Although we did not focus on the topic of modularity in this work, Figure 12 shows one of the top networks produced by HA-NEAT on the engine data set. It shows that for this multi-target problem, we do see the kind of modularity we describe in 1.2. The two hidden neurons in the lower left of the network are used for both outputs, whereas the rest is split into two modules that serve only one of the outputs. This is the same behaviour as was observed for HyperNEAT in (Huizinga et al., 2014).

In Section 2.2 it is mentioned that Turner and Miller (Turner and Miller, 2014) found that heterogeneous networks perform better than the average homogeneous networks. We show that for regression and classification problems heterogeneous networks perform not only as well as the average homogeneous model, but mostly as well as the best homogeneous models. Most of all though, the heterogeneous networks are more parsimonious and do indeed contain a non-trivial mix of selected activation functions. The networks reach a higher accuracy per connection, resulting in a smaller search space.

5. Conclusion

An extension to the NEAT algorithm is introduced, allowing for it to produce heterogeneous networks, consisting of neurons with different activation functions, a directly encoded version of the CPPNs used in HyperNEAT. HA-NEAT is able to find solutions that perform as good as the best homogeneous networks, which use only one kind of activation function, but using less nodes and connections. Although the search space is increased by parameterizing the activation function of every node, the reduction in topological complexity is shown to lead to convergence speeds that are similar to the best-performing homogeneous networks. HA-NEAT automatically picks solutions that rivals the original NEAT in regression problems, posing the benefit of not having to pick the right activation function and at the same time being more parsimonious than homogeneous networks.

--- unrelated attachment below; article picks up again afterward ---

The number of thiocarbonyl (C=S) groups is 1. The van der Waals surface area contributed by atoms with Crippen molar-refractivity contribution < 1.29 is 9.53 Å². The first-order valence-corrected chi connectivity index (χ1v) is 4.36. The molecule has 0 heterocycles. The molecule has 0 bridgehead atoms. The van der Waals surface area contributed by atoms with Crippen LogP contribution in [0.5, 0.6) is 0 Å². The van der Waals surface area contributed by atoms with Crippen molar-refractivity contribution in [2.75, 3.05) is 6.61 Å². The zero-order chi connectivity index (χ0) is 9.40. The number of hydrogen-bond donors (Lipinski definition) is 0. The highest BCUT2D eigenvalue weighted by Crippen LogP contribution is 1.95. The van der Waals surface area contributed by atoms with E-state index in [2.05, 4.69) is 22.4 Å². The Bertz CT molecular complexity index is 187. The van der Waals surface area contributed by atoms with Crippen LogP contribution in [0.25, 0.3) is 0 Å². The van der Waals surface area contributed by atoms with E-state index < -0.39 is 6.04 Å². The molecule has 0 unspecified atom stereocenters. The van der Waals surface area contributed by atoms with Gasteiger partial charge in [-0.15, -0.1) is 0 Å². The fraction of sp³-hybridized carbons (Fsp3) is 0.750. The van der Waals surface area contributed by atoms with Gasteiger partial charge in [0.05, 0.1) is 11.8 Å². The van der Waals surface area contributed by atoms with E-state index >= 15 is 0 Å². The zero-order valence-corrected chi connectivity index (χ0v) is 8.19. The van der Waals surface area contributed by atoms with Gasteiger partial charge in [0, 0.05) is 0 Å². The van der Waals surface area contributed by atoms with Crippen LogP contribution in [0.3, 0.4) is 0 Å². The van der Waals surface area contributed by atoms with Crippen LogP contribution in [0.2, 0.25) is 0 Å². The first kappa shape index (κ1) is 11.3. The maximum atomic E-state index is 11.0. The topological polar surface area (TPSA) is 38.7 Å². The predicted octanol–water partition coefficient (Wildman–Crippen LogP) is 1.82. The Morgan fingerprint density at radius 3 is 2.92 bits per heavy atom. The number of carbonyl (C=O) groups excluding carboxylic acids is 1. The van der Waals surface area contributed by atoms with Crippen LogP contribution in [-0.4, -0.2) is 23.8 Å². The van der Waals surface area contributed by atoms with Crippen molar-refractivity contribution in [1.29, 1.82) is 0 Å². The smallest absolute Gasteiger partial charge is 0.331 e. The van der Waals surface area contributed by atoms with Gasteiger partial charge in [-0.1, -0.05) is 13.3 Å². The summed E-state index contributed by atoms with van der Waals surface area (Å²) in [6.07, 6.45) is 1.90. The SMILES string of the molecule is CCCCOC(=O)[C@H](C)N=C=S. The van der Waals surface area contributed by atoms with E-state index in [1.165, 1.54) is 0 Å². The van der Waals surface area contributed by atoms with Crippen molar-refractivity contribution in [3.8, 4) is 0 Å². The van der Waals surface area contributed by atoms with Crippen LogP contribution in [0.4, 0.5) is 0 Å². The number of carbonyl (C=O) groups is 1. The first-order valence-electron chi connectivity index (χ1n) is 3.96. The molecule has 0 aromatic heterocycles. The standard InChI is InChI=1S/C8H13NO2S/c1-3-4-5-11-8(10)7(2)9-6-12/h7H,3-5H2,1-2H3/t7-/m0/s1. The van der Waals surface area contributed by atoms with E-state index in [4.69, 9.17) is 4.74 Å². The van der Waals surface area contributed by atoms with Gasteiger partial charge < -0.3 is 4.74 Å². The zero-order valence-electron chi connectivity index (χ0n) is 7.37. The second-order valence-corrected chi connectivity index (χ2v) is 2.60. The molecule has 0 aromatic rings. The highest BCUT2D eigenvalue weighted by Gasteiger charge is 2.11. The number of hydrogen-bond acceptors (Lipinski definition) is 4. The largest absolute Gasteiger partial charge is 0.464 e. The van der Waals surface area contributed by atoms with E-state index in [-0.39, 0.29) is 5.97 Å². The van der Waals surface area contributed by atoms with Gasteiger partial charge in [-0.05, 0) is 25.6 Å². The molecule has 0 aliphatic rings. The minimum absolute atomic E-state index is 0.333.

A mutation operator that allows changing the activation function of nodes during evolution has been evaluated. This operator was not used in HyperNEAT but shows that it improves convergence. The amount of activation mutations did not have a significant impact but the results seem to suggest, that we may use more than one mutation per genome per generation. This will have to be further analyzed.

Although heterogeneous networks perform as well as the best homogeneous networks, more attention has to be given to the training of weights. Using backpropagation on the evolved network topologies in certain intervals might allow us to make fairer comparisons between individuals with different topologies sooner, which would decrease some of the necessity for innovation protection.

When training data is scarce and overfitting is to be expected, networks should be as parsimonious as possible, while still retaining a high accuracy. The use of heterogeneous networks has shown to be a promising approach to do just that in topology-constructing neuroevolutionary training methods.